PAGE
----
The Ontario College of Pharmacists (the College), in partnership with Health Quality Ontario (HQO), has launched the first set of quality indicators for community pharmacy in Canada, which will provide a better understanding of the impact of pharmacy on the health outcomes of Ontario patients and drive quality improvement.
The indicators, which will be publicly reported at an aggregate level, will provide important information about the quality of pharmacy care. The indicators, by measurement area, are as follows:
Patient and Caregiver Experience and Outcomes
1. My pharmacist helped me understand why I am taking each of my medications.
2. My pharmacist made sure I understood how to take my medication properly.
3. My pharmacist made sure I understood what results I might expect from my medication, including any side effects or drug/food interactions that may occur.
4. My pharmacist helped me understand how to know if my medication is working.
Appropriateness of Dispensed Medication
5. Percentage of opioid-naïve patients who were dispensed an initial dose greater than 90mg morphine.
Medication-Related Hospital Visits
6. Hospital visits for opioid poisoning among patients who were dispensed an initial dose greater than 90mg morphine.
Transitions of Care
7. Percentage of people who have had a medication review within 14 days of discharge home from hospital.
Additional quality indicators aimed at measuring provider experience and engagement are also in development and will be publicly reported once that work is completed.
The quality indicators were developed in collaboration with HQO, the provincial advisor on healthcare quality, and selected by an Expert Panel that included patients, practicing pharmacists, academics and other health system stakeholders.
These indicators will enable both pharmacy professionals and the College – which is responsible for promoting quality improvement within the pharmacy profession – to gain a clearer picture of the quality of pharmacy care and make evidence-based decisions to support quality improvement.
The College will continue to engage patients, frontline pharmacy professionals, corporate pharmacy sector leaders, academics and health system data experts as it moves forward with implementation, including developing an understanding of what tools and resources pharmacy professionals will need to support quality improvement.
“The Ontario College of Pharmacists has a mandate to serve and protect the public, and that includes encouraging continuous quality improvement. Quality indicators will strengthen our ability to fulfill this important responsibility by providing us, the public, pharmacy professionals and others in the health care system with information about the overall quality of pharmacy care in Ontario. With better data to enhance our understanding of how community pharmacy care influences health outcomes, the College can also better support pharmacy professionals in their work to provide quality care to their patients.”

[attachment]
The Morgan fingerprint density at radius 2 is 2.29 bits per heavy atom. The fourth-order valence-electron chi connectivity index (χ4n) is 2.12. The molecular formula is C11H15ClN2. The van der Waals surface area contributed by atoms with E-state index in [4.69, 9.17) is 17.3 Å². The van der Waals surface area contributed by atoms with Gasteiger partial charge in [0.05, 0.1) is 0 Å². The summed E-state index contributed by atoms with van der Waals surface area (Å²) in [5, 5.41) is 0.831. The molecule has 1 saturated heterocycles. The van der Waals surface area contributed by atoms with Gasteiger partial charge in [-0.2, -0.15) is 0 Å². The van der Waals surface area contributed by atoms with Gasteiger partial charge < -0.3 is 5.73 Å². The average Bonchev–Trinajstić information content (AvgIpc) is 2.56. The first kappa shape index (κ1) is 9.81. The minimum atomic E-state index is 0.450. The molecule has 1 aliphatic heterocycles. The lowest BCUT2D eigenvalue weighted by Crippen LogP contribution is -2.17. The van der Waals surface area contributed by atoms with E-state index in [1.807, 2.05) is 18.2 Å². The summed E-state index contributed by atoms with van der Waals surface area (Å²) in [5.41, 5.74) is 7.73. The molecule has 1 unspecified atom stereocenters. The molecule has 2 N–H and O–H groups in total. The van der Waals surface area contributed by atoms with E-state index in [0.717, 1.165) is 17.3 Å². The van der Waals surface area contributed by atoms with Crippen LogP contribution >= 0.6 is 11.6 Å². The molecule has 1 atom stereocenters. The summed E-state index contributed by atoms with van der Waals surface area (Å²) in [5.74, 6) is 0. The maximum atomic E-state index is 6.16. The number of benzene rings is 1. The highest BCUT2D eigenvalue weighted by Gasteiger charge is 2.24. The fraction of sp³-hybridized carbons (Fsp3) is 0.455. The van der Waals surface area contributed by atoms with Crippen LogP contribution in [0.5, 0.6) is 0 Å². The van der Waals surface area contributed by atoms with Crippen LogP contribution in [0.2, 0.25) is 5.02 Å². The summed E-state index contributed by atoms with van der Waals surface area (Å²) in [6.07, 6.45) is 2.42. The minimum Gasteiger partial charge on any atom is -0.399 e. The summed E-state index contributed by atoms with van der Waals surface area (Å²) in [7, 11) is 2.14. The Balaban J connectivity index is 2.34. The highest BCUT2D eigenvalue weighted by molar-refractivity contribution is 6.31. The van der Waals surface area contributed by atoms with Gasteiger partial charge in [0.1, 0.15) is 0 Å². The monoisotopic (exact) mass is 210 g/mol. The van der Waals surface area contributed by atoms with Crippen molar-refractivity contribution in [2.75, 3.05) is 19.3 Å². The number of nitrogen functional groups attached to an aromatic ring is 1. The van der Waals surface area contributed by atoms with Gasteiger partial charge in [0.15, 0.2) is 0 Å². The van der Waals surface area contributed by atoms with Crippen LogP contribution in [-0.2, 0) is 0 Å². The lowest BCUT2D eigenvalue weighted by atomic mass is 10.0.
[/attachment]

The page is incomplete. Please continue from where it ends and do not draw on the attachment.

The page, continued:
– Nancy Lum-Wilson, CEO and Registrar, Ontario College of Pharmacists
“For many Ontarians like me, our local pharmacist constitutes our most recognizable and frequent contact point with the provincial healthcare system. Consequently, this timely introduction of Quality Indicators for Pharmacy by HQO and the OCP is a very appropriate and worthwhile development.”
– Harvey Naglie, Patient Partner and member of the Expert Panel
For more information:
- Expert Panel Report on Quality Indicators for Pharmacy
- Summary of the Quality Indicators for Pharmacy
About the Ontario College of Pharmacists
The Ontario College of Pharmacists (OCP), incorporated in 1871, is the registering and regulating body for the profession of pharmacy in Ontario. The College’s mandate is to serve and protect the public and hold Ontario’s pharmacists and pharmacy technicians accountable to the established legislation, standards of practice, code of ethics and policies and guidelines relevant to pharmacy practice. The College also oversees the province’s community and hospital pharmacies and assesses them against prescribed standards of operation. For more information, visit www.ocpinfo.com.
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